Genome stability, DNA damage response, replication stress, cell cycle, quantitative cell biology
We employ cell cycle resolved single cell and cell population analyses to dissect how maintenance of genome stability is coordinated with cell cycle progression, chromatin dynamics and transcription, and how deregulation of genome integrity maintenance in cancer cells creates vulnerabilities that can be exploited therapeutically.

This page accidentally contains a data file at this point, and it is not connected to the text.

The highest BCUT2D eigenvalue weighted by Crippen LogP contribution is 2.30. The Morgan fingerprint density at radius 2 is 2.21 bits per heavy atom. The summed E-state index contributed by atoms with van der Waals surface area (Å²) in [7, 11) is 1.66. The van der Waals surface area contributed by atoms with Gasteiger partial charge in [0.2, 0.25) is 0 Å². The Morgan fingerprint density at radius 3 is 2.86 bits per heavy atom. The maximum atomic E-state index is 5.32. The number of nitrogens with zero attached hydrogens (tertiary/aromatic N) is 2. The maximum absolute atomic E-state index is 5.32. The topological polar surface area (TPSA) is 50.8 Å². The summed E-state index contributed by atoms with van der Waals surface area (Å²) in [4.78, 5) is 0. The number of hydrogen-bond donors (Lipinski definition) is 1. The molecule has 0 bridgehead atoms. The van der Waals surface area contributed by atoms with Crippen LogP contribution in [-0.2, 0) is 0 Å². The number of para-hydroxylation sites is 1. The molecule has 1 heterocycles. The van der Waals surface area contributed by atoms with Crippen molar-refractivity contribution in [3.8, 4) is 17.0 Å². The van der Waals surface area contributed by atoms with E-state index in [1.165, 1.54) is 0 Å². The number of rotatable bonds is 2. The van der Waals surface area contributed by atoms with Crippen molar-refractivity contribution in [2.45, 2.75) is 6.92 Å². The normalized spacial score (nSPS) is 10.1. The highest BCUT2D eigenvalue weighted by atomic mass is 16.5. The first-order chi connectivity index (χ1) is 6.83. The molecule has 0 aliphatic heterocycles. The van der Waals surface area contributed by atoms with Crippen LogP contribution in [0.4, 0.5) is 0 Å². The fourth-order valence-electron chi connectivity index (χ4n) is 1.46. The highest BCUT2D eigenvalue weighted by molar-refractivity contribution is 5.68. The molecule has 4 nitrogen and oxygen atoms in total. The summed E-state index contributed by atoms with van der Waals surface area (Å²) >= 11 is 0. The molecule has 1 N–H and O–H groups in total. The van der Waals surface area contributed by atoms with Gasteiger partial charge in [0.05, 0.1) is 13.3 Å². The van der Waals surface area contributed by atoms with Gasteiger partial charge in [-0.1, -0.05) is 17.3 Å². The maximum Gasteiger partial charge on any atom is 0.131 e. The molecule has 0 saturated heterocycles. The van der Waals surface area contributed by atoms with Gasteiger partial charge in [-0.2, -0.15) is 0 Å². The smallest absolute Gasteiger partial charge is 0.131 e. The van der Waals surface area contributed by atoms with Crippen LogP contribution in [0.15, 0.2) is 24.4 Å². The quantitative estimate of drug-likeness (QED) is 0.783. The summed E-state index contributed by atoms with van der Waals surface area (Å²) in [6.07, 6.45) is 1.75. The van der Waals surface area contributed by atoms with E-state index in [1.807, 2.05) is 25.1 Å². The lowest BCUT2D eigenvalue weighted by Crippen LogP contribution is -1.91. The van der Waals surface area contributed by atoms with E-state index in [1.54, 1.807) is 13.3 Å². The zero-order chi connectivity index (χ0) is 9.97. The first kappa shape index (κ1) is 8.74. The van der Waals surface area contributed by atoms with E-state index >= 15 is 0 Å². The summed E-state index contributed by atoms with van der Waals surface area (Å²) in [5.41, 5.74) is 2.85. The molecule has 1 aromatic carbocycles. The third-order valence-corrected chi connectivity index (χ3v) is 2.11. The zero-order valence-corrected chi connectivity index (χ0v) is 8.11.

The research focus of the group is on genome instability in mammalian cells and its impact on cancer and ageing. Sophisticated molecular mechanisms have evolved to prevent the excessive accumulation of DNA damage and thereby guard cells against genome instability. These mechanisms are often undermined in human cancers, allowing cancer cells to accumulate mutations at significantly increased rates. While such defects in genome maintenance mechanisms can contribute to and even drive cancer development, they can also provide a therapeutic opportunity if we can identify and understand the cancer-specific vulnerabilities they entail. Our research interest is to understand how mammalian cells deal with genotoxic stress assaults and how they coordinate genome maintenance mechanisms with other vital nuclear functions. To this end we combine state-of-the-art molecular biology and biochemistry with powerful advanced cell imaging technologies, in particular employing single cell chromatin perturbations, high resolution live cell imaging, automated quantitative microscopy and software-assisted image analysis. By targeted ablation of specific gene functions and high content analyses of DNA damage and repair markers we aim at identifying concealed regulators of the cellular response network to genotoxic stress and at understanding their role for genome maintenance.Publications